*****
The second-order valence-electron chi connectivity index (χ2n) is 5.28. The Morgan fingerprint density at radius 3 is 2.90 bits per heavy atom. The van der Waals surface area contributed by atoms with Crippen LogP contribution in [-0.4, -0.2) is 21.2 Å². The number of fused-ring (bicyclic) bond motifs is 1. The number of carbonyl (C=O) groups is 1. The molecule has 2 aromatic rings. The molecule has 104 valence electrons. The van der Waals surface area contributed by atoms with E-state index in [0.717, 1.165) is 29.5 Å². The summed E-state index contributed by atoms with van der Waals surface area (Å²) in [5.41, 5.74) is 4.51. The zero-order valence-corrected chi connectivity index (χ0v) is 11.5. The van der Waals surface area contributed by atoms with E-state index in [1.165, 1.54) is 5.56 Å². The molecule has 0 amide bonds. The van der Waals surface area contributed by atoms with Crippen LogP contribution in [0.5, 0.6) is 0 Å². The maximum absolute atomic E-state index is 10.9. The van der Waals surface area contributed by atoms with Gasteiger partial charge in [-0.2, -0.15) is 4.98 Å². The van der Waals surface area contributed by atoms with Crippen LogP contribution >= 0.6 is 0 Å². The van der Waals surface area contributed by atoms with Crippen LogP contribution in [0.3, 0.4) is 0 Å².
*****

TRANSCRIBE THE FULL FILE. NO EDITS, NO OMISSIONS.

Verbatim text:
The second-order valence-electron chi connectivity index (χ2n) is 5.28. The Morgan fingerprint density at radius 3 is 2.90 bits per heavy atom. The van der Waals surface area contributed by atoms with Crippen LogP contribution in [-0.4, -0.2) is 21.2 Å². The number of fused-ring (bicyclic) bond motifs is 1. The number of carbonyl (C=O) groups is 1. The molecule has 2 aromatic rings. The molecule has 104 valence electrons. The van der Waals surface area contributed by atoms with E-state index in [0.717, 1.165) is 29.5 Å². The summed E-state index contributed by atoms with van der Waals surface area (Å²) in [5.41, 5.74) is 4.51. The zero-order valence-corrected chi connectivity index (χ0v) is 11.5. The van der Waals surface area contributed by atoms with E-state index in [1.165, 1.54) is 5.56 Å². The molecule has 0 amide bonds. The van der Waals surface area contributed by atoms with Crippen LogP contribution in [0.5, 0.6) is 0 Å². The maximum absolute atomic E-state index is 10.9. The van der Waals surface area contributed by atoms with Gasteiger partial charge in [-0.2, -0.15) is 4.98 Å². The van der Waals surface area contributed by atoms with Crippen LogP contribution >= 0.6 is 0 Å². The van der Waals surface area contributed by atoms with Crippen LogP contribution in [0.3, 0.4) is 0 Å².